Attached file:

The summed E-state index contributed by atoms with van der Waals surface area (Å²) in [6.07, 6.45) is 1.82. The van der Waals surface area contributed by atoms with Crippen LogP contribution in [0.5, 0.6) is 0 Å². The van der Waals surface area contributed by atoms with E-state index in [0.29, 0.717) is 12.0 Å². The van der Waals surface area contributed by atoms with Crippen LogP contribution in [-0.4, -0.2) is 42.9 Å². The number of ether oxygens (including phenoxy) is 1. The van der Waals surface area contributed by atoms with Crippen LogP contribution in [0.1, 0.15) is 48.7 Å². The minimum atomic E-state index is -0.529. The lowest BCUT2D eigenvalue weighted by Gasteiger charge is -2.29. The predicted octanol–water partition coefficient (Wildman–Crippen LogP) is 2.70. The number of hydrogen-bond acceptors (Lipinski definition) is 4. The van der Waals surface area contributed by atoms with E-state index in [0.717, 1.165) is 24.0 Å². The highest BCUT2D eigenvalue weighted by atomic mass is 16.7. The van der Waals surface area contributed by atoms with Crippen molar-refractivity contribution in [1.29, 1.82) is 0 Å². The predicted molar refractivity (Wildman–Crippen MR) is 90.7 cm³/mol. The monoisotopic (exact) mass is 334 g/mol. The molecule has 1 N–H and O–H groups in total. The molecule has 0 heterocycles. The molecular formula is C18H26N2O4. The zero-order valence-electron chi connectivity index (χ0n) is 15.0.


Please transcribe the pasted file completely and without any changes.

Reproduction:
The summed E-state index contributed by atoms with van der Waals surface area (Å²) in [6.07, 6.45) is 1.82. The van der Waals surface area contributed by atoms with Crippen LogP contribution in [0.5, 0.6) is 0 Å². The van der Waals surface area contributed by atoms with E-state index in [0.29, 0.717) is 12.0 Å². The van der Waals surface area contributed by atoms with Crippen LogP contribution in [-0.4, -0.2) is 42.9 Å². The number of ether oxygens (including phenoxy) is 1. The van der Waals surface area contributed by atoms with Crippen LogP contribution in [0.1, 0.15) is 48.7 Å². The minimum atomic E-state index is -0.529. The lowest BCUT2D eigenvalue weighted by Gasteiger charge is -2.29. The predicted octanol–water partition coefficient (Wildman–Crippen LogP) is 2.70. The number of hydrogen-bond acceptors (Lipinski definition) is 4. The van der Waals surface area contributed by atoms with E-state index in [0.717, 1.165) is 24.0 Å². The highest BCUT2D eigenvalue weighted by atomic mass is 16.7. The van der Waals surface area contributed by atoms with Crippen molar-refractivity contribution in [1.29, 1.82) is 0 Å². The predicted molar refractivity (Wildman–Crippen MR) is 90.7 cm³/mol. The monoisotopic (exact) mass is 334 g/mol. The molecule has 1 N–H and O–H groups in total. The molecule has 0 heterocycles. The molecular formula is C18H26N2O4. The zero-order valence-electron chi connectivity index (χ0n) is 15.0.